Great Lakes Endangered Species Doing Well, Including a Record-Breaking Snake

photo fox snake eggs record
Radiograph showing eggs in line and implanted radio transmitter. – Photo Credit: Kile Kucher

As heard Friday, May 25, 2012, on Q-90.1 FM, Delta College, Friday Edition, Environment Report …

Plovers a Plenty

There’s some good news when it comes to endangered species in the Great Lakes region.

According to new analysis from the Center for Biological Diversity, 90 percent of endangered species are on track to meet recovery goals set by federal scientists.

A total of 110 species were part of the research, and those in recovery include the piping plover, Kirtland’s warbler, Lake Erie water snake, and gray wolves.

The center, a nonprofit headquartered in Arizona, looked at population trends of plants and animals protected by the Endangered Species Act.

The analysis found many species on a path toward recovery, and some that are exceeding expectations.

On average, species have been protected for 32 years and have a typical expected recovery period of 46 years, according to the report.

In the Great Lakes region, the piping plover is a shorebird that was listed as endangered in 1985. At the time, only 19 nesting pairs remained in Michigan.

Most recently, MIchigan has maintained 50 percent of its 100-pair breeding goal for four years in a row.

Like other species, the plover recovery was due to management programs and other measures undertaken as part of the Endangered Species Act.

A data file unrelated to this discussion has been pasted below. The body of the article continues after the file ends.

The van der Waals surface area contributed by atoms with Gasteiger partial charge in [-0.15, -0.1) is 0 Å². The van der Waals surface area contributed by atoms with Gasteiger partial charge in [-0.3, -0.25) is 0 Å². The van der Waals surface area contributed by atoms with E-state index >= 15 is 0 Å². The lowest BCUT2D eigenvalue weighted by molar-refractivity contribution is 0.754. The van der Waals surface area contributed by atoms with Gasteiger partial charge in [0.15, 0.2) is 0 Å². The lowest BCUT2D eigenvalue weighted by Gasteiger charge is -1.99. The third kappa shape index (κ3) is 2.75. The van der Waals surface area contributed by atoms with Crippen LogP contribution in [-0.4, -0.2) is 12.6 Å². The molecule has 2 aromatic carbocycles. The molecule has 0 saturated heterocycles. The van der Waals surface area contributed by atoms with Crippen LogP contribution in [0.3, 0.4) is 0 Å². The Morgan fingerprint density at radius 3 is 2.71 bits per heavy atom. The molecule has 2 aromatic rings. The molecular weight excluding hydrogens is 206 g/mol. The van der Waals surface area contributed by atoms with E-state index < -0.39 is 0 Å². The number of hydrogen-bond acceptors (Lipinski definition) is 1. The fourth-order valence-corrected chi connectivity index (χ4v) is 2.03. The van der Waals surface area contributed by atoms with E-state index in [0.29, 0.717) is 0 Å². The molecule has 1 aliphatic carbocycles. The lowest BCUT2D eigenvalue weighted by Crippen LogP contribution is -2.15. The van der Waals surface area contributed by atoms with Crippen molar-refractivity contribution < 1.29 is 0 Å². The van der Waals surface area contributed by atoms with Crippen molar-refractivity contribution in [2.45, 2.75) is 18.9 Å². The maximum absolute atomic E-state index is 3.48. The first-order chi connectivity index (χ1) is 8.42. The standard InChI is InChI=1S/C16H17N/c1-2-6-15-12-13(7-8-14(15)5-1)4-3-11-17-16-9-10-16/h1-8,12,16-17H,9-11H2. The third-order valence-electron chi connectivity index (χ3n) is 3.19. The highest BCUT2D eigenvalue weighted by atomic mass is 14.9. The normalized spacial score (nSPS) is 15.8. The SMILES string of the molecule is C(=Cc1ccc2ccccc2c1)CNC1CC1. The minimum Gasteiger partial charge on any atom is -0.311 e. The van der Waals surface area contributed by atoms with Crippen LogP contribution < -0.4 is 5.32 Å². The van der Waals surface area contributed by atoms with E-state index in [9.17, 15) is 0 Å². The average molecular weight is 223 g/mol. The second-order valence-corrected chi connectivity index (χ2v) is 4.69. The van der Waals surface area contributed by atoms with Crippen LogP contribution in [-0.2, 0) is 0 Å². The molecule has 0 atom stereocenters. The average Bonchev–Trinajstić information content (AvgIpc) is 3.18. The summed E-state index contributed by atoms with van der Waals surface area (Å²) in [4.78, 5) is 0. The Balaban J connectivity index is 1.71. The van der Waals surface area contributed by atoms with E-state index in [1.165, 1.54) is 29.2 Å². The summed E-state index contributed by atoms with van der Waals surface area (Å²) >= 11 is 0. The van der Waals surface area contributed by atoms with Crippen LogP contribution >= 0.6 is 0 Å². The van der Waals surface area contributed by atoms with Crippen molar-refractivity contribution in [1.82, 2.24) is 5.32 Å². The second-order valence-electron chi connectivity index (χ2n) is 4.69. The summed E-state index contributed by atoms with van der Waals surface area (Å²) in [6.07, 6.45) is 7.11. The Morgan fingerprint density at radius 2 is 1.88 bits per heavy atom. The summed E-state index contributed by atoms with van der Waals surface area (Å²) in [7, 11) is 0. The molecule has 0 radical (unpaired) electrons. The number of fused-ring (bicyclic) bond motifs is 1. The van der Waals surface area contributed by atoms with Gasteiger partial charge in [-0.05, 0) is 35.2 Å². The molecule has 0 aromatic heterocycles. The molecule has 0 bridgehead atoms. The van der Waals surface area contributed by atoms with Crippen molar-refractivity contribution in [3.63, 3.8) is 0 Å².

Eggs a Plenty

In other animal news, an eastern fox snake at the Shiawassee National Wildlife Refuge in Saginaw County has broken a record.

Refuge manager Steven Kahl says a recent article published in a scientific journal describes a new documented record for an eastern fox snake egg clutch size.

A radiograph of one of the refuge’s female snakes showed she was carrying 34 eggs.

That’s beyond the previous known record of 29 eggs.

And the 34 eggs is more than twice the mean clutch size of about 14 eggs for an eastern fox snake.

This particular snake also was 5 feet 9 inches long, just an inch under the longest-measured eastern fox snake.

The Shiawassee Refuge is one of only three in the nation in which the fox snake is known to live.

Refuge officials are working with Central Michigan University researchers to conduct a study of the eastern fox snake.

The species is listed as threatened in Michigan. Its global range is confined to the coastal plains of Lakes Huron, Erie and Ontario.


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